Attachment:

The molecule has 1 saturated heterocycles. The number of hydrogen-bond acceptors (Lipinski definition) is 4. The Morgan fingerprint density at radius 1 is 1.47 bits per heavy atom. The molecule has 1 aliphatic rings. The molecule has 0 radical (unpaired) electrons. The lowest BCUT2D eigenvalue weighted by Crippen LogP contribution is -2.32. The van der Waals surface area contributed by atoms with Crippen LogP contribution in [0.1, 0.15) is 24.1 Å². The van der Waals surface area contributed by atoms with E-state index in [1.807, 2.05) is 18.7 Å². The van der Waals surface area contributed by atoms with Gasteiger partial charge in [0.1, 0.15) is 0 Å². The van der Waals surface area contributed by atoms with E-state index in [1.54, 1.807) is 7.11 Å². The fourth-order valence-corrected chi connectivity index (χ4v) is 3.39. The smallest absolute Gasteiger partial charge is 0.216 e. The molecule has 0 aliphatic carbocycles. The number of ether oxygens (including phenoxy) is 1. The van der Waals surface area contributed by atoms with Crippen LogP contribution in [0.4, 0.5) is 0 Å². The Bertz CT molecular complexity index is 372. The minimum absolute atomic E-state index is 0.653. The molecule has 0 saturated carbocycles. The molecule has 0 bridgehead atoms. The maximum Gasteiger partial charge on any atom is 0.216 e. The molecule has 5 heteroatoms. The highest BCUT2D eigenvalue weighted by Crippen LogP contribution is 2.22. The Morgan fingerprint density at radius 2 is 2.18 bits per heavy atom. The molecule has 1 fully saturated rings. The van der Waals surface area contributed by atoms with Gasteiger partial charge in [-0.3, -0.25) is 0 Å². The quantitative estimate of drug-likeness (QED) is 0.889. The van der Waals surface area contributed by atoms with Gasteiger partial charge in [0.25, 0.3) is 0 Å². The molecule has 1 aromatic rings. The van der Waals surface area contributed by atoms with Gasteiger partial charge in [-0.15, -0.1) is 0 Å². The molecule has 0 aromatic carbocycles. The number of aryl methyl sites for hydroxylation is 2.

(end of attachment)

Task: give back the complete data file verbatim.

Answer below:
The molecule has 1 saturated heterocycles. The number of hydrogen-bond acceptors (Lipinski definition) is 4. The Morgan fingerprint density at radius 1 is 1.47 bits per heavy atom. The molecule has 1 aliphatic rings. The molecule has 0 radical (unpaired) electrons. The lowest BCUT2D eigenvalue weighted by Crippen LogP contribution is -2.32. The van der Waals surface area contributed by atoms with Crippen LogP contribution in [0.1, 0.15) is 24.1 Å². The van der Waals surface area contributed by atoms with E-state index in [1.807, 2.05) is 18.7 Å². The van der Waals surface area contributed by atoms with Gasteiger partial charge in [0.1, 0.15) is 0 Å². The van der Waals surface area contributed by atoms with E-state index in [1.54, 1.807) is 7.11 Å². The fourth-order valence-corrected chi connectivity index (χ4v) is 3.39. The smallest absolute Gasteiger partial charge is 0.216 e. The molecule has 0 aliphatic carbocycles. The number of ether oxygens (including phenoxy) is 1. The van der Waals surface area contributed by atoms with Crippen LogP contribution in [0.4, 0.5) is 0 Å². The Bertz CT molecular complexity index is 372. The minimum absolute atomic E-state index is 0.653. The molecule has 0 saturated carbocycles. The molecule has 0 bridgehead atoms. The maximum Gasteiger partial charge on any atom is 0.216 e. The molecule has 5 heteroatoms. The highest BCUT2D eigenvalue weighted by Crippen LogP contribution is 2.22. The Morgan fingerprint density at radius 2 is 2.18 bits per heavy atom. The molecule has 1 fully saturated rings. The van der Waals surface area contributed by atoms with Gasteiger partial charge in [-0.3, -0.25) is 0 Å². The quantitative estimate of drug-likeness (QED) is 0.889. The van der Waals surface area contributed by atoms with Gasteiger partial charge in [0.25, 0.3) is 0 Å². The molecule has 1 aromatic rings. The van der Waals surface area contributed by atoms with Gasteiger partial charge in [-0.15, -0.1) is 0 Å². The molecule has 0 aromatic carbocycles. The number of aryl methyl sites for hydroxylation is 2.